Danish fishing industry reaches historic sustainability mark

Over 90 percent of the Danish fishing industry is MSC-approved

After over a decade of change, the Danish fishing industry reached an impressive milestone this week.

The Danish brown shrimp fishery in the North Sea attained the certificate of sustainability (blue fish label) from the Maritime Stewardship Council (MCS) this week, which means that over 90 percent of the Danish fishing industry is now officially considered sustainable.

“The certificate means the fishing industry will in future have to live up to a number of demands to ensure and document that it is sustainable,” Majken Møller, the head of marketing and communications with MSC Denmark, told DR Nyheder.

READ MORE: Historic Arctic fishing agreement landed

Perfection unrealistic
Being MSC-certified will not just help Denmark’s fish populations thrive, but it will also further open the doors of trade.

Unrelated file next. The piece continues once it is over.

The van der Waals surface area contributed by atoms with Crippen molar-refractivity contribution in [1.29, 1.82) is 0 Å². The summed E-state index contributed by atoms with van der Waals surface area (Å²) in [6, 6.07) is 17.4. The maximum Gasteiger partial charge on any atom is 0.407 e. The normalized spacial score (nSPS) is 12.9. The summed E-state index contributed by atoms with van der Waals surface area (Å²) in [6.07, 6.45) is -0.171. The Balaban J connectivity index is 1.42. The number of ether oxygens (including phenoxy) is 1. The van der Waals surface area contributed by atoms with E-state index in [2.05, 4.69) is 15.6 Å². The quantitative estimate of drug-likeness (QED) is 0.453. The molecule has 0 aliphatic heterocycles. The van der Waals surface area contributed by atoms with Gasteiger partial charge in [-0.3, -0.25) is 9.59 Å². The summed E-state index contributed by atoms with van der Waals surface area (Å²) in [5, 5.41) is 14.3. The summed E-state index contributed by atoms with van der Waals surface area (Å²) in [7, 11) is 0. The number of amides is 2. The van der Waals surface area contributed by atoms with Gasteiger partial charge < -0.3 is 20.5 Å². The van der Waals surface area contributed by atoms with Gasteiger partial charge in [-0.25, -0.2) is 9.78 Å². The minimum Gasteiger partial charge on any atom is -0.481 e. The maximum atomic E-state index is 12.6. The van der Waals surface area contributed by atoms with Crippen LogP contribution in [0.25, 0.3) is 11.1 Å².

Sofie Smedegaard Mathiesen, a consultant with the Danish fishing association Danmarks Fiskeriforening, contends that more and more consumers around the world are demanding fish that have been caught sustainably.

But even though the Danes are tantalisingly close to being 100 percent sustainable, becoming perfect is a challenge that may be too steep to overcome.

“It requires immense knowledge about the fish populations to obtain the MSC certificate, and there are a number of species that we know too little about to be certified under the current rules,” Mathiesen told DR Nyheder.



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